Just to put the Great Britain Speedway Team into perspective, I thought I would give you an idea of the individuals involved, along with their roles within the organisation. I remind you that not all people and positions are full time within the Team, but all play a significant part in the Teams development.
Great Britain Management Team & Support Staff
Rob Painter Managing Director
Vicky Blackwell Marketing Director
Olly Allen Team Manager
Simon Stead Team Manager
Neil Vatcher Under 21 Team Manager
Chris Neville Performance Specialist
Jeremy Holt Performance Psychologist
Paul Suggitt Fitness Specialist
Steve Williams Physiotherapist
Josh Gudgeon Communications Director
Phil Lanning Media Consultant
David Rowe Tactical Analyst
Dave Curtis Design Consultant
Darren Bott Brand Consultant
Ian Hewlett Corporate Hospitality & Merchandising Manager
Anita Dennington Events Coordinator
Taylor Lanning Photographer
Great Britain’s triple World Champion Tai Woffinden
“These kids are strides in front of me as far as knowledge at their age. That only goes to show the future has to be positive for GB. Everything that’s happening with the whole set up is right. Chris Neville with his experience in nutrition, fitness, recovery, sleep and all that stuff is invaluable. When I was Drew Kemps age, I didn’t have all that stuff. It was just me and my dad driving out to Sweden and Poland. The future looks very positive for GB. I’m delighted to see the GB Academy is now formed, its long overdue.”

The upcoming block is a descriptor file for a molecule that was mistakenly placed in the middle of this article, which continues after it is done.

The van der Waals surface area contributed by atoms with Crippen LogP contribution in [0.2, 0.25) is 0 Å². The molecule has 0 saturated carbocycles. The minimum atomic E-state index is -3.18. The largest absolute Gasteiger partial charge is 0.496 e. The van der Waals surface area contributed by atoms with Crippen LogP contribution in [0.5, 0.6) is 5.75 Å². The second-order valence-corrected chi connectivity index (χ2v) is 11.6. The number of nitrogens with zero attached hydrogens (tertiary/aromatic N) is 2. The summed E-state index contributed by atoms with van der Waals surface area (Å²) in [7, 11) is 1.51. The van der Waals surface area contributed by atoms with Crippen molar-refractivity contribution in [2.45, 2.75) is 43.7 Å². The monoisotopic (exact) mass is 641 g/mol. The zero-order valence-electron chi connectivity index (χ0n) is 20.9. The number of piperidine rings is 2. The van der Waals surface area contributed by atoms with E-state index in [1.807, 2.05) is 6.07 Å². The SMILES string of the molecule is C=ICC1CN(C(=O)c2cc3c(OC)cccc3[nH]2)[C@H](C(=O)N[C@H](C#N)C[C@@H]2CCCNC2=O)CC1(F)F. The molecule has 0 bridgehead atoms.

Italian FIM Track Director, Armando Castagna
“I have a very good relationship with Great Britain Speedway Team, Managing Director, Rob Painter and Marketing Director, Vicky Blackwell. They have proved and shown the Speedway World how to run a team professionally and how it should be done, in my opinion. They know how to organise things. I saw this last year at the World Under 21 Team Final in Manchester, it was a shock to see just how good their set up was for Great Britain. They have a good backroom team put together, very professional people and I like the way they go about their business. Every country and Federation should learn to act on how to present their team like Great Britain.”
Castagna was also quick to acknowledge the new Great Britain Academy.
“The youth set ups in other countries like Poland and Denmark have been very strong for a few years. I am delighted with the proper structure Great Britain have installed. I think they can become a bigger team force in years to come.
The Great Britain Management Team and support staff behind Great Britain Speedway Team, are more reminiscent of a Formula One or a Moto GP Team set up, not something we generally associate with Speedway racing.
The budgets for these two high-profile sports are huge and perhaps can be more easily justified, however if Speedway is to keep pace, develop riders and the sport to ensure we don’t fall through the cracks, it’s certainly worth considering.
Speedway needs to continue to provide spectators with high value entertainment, attract corporate sponsorship and grab the attention of the World’s media. With Great Britain’s bold initiative to be the best prepared National Team in the World and have sustainable success, this might well be the standard other Nations need to adopt for the long-term viability of the sport.